A goal from our Creating a Culture of Listening Summit in Nashville, TN.

We know the numbers about newsroom diversity aren’t shifting in the direction we want them to. We’ve seen reports and studies that profess change, but a quick glance around local newsrooms tells another story.

At API, we’re committed to researching the best practices in newsrooms around the country and trying to facilitate change — not to reach a quota, but because we know diverse talent and organizations that mirror their communities result in more well-rounded, connected journalism.

We’ve partnered with the Emma Bowen Foundation, known for its approach to building the pipeline for diverse talent, and the Institute for Nonprofit News to develop a training for managers. It will help them build their own plans for becoming inclusive newsrooms and welcoming new hires and fellows who may not see themselves reflected in the current staffs.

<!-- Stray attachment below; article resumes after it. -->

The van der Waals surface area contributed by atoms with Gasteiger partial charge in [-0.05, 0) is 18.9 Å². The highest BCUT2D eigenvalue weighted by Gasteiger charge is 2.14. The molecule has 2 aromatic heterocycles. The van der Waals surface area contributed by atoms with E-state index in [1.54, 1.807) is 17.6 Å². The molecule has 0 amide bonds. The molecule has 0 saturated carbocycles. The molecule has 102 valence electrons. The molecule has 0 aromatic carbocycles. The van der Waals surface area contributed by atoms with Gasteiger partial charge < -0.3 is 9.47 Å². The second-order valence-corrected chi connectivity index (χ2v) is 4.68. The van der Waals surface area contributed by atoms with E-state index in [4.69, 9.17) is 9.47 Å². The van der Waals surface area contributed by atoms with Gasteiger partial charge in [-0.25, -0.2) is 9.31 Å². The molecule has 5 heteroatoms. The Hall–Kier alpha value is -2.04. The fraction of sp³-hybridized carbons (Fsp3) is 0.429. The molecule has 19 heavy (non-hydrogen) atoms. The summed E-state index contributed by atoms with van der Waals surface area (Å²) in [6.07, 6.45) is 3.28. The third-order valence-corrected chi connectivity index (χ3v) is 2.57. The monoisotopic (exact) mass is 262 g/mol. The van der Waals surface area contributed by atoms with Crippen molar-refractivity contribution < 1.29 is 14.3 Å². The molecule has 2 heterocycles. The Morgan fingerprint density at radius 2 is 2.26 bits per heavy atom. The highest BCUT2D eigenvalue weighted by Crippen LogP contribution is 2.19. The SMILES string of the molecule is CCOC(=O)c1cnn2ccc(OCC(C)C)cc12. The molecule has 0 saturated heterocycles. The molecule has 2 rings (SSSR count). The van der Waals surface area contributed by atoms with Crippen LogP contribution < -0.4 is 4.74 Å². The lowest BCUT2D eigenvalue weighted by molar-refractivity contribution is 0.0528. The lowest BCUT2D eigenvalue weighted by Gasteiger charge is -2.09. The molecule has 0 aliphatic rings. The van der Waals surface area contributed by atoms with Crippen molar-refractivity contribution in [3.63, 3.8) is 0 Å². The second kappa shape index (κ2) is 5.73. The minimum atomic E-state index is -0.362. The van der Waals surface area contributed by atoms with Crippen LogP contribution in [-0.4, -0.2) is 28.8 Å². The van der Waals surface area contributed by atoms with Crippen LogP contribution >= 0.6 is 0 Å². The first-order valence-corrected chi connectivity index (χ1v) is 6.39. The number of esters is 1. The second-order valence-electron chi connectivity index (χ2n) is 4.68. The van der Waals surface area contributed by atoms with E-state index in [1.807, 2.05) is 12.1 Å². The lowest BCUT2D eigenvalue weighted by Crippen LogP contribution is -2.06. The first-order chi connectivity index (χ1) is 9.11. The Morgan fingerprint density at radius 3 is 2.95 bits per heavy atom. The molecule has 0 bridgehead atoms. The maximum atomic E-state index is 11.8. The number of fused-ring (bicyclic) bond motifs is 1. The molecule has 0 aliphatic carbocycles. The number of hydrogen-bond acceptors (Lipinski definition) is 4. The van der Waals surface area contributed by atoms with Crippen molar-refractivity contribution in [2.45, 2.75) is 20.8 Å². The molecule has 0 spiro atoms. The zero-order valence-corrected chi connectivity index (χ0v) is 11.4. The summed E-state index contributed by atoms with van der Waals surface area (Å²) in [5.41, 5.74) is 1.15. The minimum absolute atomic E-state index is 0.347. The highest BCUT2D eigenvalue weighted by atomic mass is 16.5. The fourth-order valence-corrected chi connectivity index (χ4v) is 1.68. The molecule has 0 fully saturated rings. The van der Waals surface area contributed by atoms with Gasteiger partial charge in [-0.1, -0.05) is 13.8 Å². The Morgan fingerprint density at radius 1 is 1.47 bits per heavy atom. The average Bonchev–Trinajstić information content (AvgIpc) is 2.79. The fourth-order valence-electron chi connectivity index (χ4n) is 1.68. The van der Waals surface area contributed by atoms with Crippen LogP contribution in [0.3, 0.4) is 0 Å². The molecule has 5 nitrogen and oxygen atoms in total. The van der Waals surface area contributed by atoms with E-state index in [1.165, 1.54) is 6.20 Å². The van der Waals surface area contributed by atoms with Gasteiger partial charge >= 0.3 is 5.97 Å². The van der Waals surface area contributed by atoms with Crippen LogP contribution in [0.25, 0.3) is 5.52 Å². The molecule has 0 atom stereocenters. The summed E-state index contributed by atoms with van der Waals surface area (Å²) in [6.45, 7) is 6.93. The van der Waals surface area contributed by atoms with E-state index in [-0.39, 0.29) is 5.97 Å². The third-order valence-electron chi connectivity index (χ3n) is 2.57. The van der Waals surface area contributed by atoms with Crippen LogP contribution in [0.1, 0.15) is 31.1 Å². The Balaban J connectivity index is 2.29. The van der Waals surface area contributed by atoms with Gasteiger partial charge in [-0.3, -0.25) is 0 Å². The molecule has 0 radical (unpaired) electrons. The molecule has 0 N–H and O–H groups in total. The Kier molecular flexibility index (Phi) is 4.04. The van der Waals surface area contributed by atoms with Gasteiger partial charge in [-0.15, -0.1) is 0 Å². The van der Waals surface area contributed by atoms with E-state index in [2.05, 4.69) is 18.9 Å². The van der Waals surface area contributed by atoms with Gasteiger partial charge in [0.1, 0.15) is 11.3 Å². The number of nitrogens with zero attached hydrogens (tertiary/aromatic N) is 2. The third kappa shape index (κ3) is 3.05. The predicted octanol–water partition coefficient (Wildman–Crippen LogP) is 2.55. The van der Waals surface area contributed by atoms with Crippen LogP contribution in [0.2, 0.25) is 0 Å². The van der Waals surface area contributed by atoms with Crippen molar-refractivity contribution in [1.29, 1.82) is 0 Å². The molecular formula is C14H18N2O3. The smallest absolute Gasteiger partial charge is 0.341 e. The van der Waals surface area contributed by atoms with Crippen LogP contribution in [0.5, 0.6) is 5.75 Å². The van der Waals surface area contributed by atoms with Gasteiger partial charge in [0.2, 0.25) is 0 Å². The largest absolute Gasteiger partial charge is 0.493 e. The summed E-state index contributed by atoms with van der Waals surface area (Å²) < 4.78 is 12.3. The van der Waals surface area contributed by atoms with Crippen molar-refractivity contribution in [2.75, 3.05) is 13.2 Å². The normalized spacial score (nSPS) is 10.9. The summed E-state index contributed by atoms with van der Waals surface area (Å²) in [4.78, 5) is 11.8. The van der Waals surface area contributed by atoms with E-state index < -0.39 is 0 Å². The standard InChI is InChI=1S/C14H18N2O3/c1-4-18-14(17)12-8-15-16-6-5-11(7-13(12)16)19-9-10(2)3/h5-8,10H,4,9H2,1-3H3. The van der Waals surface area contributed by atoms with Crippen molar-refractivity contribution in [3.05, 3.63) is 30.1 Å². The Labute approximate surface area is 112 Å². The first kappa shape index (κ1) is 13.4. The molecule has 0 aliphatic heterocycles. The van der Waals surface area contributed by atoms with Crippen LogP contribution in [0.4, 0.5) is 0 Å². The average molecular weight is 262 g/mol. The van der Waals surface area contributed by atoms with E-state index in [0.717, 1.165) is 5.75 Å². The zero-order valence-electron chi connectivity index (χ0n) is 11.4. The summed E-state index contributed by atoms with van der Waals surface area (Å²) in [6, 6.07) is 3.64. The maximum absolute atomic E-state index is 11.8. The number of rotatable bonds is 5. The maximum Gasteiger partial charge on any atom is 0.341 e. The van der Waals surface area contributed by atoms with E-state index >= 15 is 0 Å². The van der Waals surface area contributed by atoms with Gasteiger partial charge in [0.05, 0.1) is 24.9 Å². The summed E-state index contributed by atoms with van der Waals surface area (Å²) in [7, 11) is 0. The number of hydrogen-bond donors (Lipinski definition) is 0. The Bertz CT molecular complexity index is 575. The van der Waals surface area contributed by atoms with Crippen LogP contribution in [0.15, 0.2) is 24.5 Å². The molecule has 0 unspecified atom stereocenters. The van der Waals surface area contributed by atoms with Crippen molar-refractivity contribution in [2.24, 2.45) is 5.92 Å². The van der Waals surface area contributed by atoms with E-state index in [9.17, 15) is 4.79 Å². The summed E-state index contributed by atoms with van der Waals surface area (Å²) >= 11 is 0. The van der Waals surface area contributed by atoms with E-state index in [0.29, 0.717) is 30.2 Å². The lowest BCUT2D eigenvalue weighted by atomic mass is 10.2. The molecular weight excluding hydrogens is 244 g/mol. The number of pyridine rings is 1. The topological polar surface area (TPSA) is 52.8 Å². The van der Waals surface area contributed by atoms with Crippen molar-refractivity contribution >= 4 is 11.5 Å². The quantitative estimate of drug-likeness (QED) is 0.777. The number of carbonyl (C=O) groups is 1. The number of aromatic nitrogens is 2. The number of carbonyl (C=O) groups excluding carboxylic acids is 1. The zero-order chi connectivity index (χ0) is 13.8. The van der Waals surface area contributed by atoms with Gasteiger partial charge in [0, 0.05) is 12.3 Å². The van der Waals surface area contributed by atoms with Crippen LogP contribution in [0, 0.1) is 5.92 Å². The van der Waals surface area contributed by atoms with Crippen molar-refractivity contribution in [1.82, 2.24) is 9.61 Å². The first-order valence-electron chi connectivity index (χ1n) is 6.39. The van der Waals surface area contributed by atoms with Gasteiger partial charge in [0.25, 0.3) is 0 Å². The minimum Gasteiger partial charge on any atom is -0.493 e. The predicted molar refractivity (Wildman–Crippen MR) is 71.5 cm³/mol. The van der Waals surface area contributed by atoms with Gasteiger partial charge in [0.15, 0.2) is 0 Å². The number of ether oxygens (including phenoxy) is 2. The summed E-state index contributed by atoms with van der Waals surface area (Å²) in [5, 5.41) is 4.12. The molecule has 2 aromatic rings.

On Thursday, the Emma Bowen Foundation and the Institute for Nonprofit News will host an intense and interactive day of training designed to support INN members in creating and providing an inclusive work environment for the diverse fellows who have been assigned to them this summer. Both API and the Maynard Institute will facilitate a blend of presentations, small group discussions and individual work.

Our hope is that the attendees at this workshop will take the practices and tips and apply them not only for incoming summer fellows but for any new hires.

For those unable to attend, we want to share four ways that managers can build a more inclusive, welcoming workplace.

1. Acknowledge your own personal bias

“Bias” is a loaded term in journalism — often thrown around as an accusation of fault. But the healthier way to think about it is that each of us has personal lived experiences that affect our daily interactions and ways of thinking about the world. We should understand those biases or perspectives we have and acknowledge these differences, rather than hide from them.